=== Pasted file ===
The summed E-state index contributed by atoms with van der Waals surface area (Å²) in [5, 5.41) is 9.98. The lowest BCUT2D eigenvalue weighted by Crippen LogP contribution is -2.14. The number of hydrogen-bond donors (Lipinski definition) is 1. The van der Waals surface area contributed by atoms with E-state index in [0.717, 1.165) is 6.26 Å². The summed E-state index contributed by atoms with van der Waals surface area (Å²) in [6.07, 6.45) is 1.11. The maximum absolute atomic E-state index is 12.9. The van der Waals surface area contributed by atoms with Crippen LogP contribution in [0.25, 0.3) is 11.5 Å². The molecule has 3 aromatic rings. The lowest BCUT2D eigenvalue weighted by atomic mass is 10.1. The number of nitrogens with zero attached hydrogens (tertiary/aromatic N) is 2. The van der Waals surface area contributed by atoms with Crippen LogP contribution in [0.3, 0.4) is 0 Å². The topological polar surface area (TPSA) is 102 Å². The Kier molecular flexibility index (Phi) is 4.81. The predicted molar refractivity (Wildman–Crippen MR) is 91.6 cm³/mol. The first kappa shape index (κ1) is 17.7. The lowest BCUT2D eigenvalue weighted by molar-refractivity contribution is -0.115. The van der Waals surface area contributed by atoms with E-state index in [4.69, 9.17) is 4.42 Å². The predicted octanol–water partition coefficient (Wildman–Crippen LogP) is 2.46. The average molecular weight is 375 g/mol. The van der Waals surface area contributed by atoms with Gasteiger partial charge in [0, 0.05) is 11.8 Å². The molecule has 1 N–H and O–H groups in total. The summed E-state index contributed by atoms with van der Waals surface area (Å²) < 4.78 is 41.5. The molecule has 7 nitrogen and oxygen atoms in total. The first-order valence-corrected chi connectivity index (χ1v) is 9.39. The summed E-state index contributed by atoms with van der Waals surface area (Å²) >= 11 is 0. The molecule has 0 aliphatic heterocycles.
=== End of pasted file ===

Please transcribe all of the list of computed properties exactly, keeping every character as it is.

The summed E-state index contributed by atoms with van der Waals surface area (Å²) in [5, 5.41) is 9.98. The lowest BCUT2D eigenvalue weighted by Crippen LogP contribution is -2.14. The number of hydrogen-bond donors (Lipinski definition) is 1. The van der Waals surface area contributed by atoms with E-state index in [0.717, 1.165) is 6.26 Å². The summed E-state index contributed by atoms with van der Waals surface area (Å²) in [6.07, 6.45) is 1.11. The maximum absolute atomic E-state index is 12.9. The van der Waals surface area contributed by atoms with Crippen LogP contribution in [0.25, 0.3) is 11.5 Å². The molecule has 3 aromatic rings. The lowest BCUT2D eigenvalue weighted by atomic mass is 10.1. The number of nitrogens with zero attached hydrogens (tertiary/aromatic N) is 2. The van der Waals surface area contributed by atoms with Crippen LogP contribution in [0.3, 0.4) is 0 Å². The topological polar surface area (TPSA) is 102 Å². The Kier molecular flexibility index (Phi) is 4.81. The predicted molar refractivity (Wildman–Crippen MR) is 91.6 cm³/mol. The first kappa shape index (κ1) is 17.7. The lowest BCUT2D eigenvalue weighted by molar-refractivity contribution is -0.115. The van der Waals surface area contributed by atoms with E-state index in [4.69, 9.17) is 4.42 Å². The predicted octanol–water partition coefficient (Wildman–Crippen LogP) is 2.46. The average molecular weight is 375 g/mol. The van der Waals surface area contributed by atoms with Gasteiger partial charge in [0, 0.05) is 11.8 Å². The molecule has 1 N–H and O–H groups in total. The summed E-state index contributed by atoms with van der Waals surface area (Å²) < 4.78 is 41.5. The molecule has 7 nitrogen and oxygen atoms in total. The first-order valence-corrected chi connectivity index (χ1v) is 9.39. The summed E-state index contributed by atoms with van der Waals surface area (Å²) >= 11 is 0. The molecule has 0 aliphatic heterocycles.